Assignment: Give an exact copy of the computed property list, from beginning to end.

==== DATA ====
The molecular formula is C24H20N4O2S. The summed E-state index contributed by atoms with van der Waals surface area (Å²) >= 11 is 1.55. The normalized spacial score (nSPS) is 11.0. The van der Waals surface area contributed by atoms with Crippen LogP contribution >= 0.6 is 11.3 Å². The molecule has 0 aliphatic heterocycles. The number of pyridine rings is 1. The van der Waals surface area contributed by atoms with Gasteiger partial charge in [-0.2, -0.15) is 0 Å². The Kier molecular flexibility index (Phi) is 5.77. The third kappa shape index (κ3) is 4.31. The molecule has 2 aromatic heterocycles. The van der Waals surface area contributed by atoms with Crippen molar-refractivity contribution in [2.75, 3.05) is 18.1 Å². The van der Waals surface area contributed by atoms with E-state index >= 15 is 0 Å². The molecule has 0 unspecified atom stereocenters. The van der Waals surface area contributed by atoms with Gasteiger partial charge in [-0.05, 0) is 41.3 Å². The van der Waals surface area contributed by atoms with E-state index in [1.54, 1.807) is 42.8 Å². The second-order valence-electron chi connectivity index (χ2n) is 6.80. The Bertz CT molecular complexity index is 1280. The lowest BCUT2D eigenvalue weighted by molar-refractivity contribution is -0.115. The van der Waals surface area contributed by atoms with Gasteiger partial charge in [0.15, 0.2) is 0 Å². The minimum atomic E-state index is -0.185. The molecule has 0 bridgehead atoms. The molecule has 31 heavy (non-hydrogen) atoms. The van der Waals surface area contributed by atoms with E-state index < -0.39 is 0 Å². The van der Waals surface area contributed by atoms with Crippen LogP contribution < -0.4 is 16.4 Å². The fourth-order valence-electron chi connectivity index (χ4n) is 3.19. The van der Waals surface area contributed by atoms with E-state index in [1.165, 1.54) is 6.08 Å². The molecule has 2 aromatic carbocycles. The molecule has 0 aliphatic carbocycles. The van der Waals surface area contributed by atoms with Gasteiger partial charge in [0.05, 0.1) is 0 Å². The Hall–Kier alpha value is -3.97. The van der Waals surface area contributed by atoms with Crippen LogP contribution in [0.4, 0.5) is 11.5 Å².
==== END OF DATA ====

The molecular formula is C24H20N4O2S. The summed E-state index contributed by atoms with van der Waals surface area (Å²) >= 11 is 1.55. The normalized spacial score (nSPS) is 11.0. The van der Waals surface area contributed by atoms with Crippen LogP contribution >= 0.6 is 11.3 Å². The molecule has 0 aliphatic heterocycles. The number of pyridine rings is 1. The van der Waals surface area contributed by atoms with Gasteiger partial charge in [-0.2, -0.15) is 0 Å². The Kier molecular flexibility index (Phi) is 5.77. The third kappa shape index (κ3) is 4.31. The molecule has 2 aromatic heterocycles. The van der Waals surface area contributed by atoms with Crippen molar-refractivity contribution in [2.75, 3.05) is 18.1 Å². The van der Waals surface area contributed by atoms with E-state index >= 15 is 0 Å². The molecule has 0 unspecified atom stereocenters. The van der Waals surface area contributed by atoms with Gasteiger partial charge in [-0.05, 0) is 41.3 Å². The van der Waals surface area contributed by atoms with E-state index in [1.54, 1.807) is 42.8 Å². The second-order valence-electron chi connectivity index (χ2n) is 6.80. The Bertz CT molecular complexity index is 1280. The lowest BCUT2D eigenvalue weighted by molar-refractivity contribution is -0.115. The van der Waals surface area contributed by atoms with Gasteiger partial charge in [0.15, 0.2) is 0 Å². The minimum atomic E-state index is -0.185. The molecule has 0 bridgehead atoms. The molecule has 31 heavy (non-hydrogen) atoms. The van der Waals surface area contributed by atoms with E-state index < -0.39 is 0 Å². The van der Waals surface area contributed by atoms with Crippen LogP contribution < -0.4 is 16.4 Å². The fourth-order valence-electron chi connectivity index (χ4n) is 3.19. The van der Waals surface area contributed by atoms with E-state index in [1.165, 1.54) is 6.08 Å². The molecule has 2 aromatic carbocycles. The molecule has 0 aliphatic carbocycles. The van der Waals surface area contributed by atoms with Gasteiger partial charge in [0.05, 0.1) is 0 Å². The Hall–Kier alpha value is -3.97. The van der Waals surface area contributed by atoms with Crippen LogP contribution in [0.4, 0.5) is 11.5 Å².